Has this study opened new commercial opportunities?
Yes. Through a start-up that is due to take off, we are working on marketing a line of cosmetics (a project that is therefore unrelated to biomedics), which are based on extracts of white grape from the Cinque Terre area. We have already completed successful testing on a facial anti-aging cream. I would, however, also like to focus on nutraceuticals, which could allow the future company to develop towards biomedically related areas.
What are the upcoming goals for your work?
I would like to get the research that we are carrying out as close as possible to a pre-clinical phase. In order to achieve this goal, we need to form collaborations with groups that can quickly carry out in vivo trials and lead our devices towards clinical practice. Another important goal is the development of new start-ups other than that mentioned previously. The first of these is focused on the development of complex systems for in-vitro testing. In this case, the aim is to move beyond traditional cell cultures and try to create bioreactors, dynamic systems and fluid systems that are capable of mimicking real situations in vivo, thus creating small margins of error. This activity is an important option for our future studies, because it allows us to limit animal testing and have more predictive results. Our idea is, in fact, to combine these complex platforms with patients’ cells, as a result derived from cells from the patient is much more predictive that those derived from the observation of animal models. One example that is moving in this direction is the first example presented in literature of the 1:1 scale device representing the blood-brain barrier, a functional-anatomical structure that protects the central nervous system. We are also working on technology transfer for this project.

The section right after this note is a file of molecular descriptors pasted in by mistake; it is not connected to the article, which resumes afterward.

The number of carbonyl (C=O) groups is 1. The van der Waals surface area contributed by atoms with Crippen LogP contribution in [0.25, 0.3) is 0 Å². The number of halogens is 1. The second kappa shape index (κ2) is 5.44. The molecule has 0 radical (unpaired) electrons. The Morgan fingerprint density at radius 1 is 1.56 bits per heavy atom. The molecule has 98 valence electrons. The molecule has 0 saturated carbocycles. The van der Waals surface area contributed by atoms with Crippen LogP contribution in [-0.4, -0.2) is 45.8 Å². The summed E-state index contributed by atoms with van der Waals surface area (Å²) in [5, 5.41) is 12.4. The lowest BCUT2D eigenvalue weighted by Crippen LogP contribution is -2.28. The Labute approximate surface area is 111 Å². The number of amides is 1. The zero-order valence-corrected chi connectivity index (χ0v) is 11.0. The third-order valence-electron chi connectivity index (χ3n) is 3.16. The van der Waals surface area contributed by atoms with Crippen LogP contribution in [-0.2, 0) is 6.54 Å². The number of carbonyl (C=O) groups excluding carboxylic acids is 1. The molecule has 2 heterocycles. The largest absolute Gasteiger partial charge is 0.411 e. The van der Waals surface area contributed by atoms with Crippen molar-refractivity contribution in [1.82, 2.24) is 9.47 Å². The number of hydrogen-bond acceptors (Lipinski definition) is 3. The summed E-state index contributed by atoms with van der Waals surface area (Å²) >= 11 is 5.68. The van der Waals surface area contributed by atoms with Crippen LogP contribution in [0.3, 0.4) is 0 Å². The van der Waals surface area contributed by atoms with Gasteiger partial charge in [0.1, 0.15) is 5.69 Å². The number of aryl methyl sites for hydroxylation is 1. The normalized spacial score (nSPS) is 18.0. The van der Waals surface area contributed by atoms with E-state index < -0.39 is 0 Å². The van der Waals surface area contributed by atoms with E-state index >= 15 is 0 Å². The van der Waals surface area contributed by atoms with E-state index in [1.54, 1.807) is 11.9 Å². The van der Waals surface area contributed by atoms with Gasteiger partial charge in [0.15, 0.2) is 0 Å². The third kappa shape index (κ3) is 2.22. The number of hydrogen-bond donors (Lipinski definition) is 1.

In short, these are the lines along which we are building our future work; some will produce results in the short-term, and others in the medium-long term, but they will all have a significant impact in the field of Smart Bio-Interfaces.